Achaemenides

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Achaemenides and Polyphemus.jpg

In the Aeneid of Virgil, Achaemenides (Greek: Ἀχαιμενίδης Akhaimenides) was a son of Adamastos of Ithaca, and one of Ulysses's crew. He was marooned on Sicily when Ulysses fled the Cyclops Polyphemus, until Aeneas arrived and took him to Italy with his company of refugee Trojans.[1][2][3]

His character seems to have been chosen by Virgil treating the Persian-origin name Achaemenes as Greek and extracting the meaning "he who waits with affliction".

Although not mentioned in the Odyssey of Homer, which the Aeneid is a sequel to, Achaemenides is significant for being one of two known members of Odysseus/Ulysses's crew in literature to survive the return journey to Ithaca, along with Macareus, (as every ship besides the flagship was destroyed by the Laestrygonian giants, and those besides Odysseus on the last ship were drowned after his men devoured Helios's sacred cattle).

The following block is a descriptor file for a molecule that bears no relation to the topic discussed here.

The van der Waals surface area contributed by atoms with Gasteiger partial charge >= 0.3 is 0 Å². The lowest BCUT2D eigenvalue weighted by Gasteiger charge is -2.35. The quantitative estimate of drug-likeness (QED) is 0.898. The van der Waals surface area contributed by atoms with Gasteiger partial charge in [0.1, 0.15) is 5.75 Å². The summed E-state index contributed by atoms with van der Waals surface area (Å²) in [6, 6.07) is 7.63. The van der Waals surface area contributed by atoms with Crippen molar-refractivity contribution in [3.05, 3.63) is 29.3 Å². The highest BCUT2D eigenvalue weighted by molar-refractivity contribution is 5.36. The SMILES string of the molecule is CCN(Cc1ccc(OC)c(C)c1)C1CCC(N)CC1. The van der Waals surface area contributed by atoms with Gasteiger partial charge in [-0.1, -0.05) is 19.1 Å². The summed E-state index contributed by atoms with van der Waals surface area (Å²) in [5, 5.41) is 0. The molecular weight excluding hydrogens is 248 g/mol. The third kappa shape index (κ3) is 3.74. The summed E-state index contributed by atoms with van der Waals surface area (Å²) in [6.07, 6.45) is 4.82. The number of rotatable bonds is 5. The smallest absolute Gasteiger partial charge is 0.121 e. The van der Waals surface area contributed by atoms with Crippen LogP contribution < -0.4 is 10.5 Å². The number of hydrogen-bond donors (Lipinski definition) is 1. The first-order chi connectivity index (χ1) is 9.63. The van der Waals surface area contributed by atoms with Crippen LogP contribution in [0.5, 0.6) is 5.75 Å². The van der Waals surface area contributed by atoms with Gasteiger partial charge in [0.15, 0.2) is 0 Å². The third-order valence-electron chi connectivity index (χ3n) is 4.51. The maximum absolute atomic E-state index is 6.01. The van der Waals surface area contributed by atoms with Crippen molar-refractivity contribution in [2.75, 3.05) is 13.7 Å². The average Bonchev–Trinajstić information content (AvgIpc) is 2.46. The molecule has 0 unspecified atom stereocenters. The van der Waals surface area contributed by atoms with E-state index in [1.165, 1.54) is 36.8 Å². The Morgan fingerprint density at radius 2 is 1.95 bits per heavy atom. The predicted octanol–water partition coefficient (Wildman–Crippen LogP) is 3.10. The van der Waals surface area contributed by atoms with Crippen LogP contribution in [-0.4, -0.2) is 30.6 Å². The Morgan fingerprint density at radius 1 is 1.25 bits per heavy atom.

The episode also provides Virgil with an opportunity to show Aeneas' magnanimity in saving a member of Ulysses's crew, and bearing no grudge for Ulysses's major role in the destruction of Troy, Aeneas' home.

See also[edit]

Notes[edit]

  1. ^ Virgil, Aeneid 3.613–614
  2. ^ Ovid, Metamorphoses 14.158
  3. ^ Schmitz, Leonhard (1867), "Achaemenides", in Smith, William (ed.), Dictionary of Greek and Roman Biography and Mythology, 1, Boston, MA, p. 8

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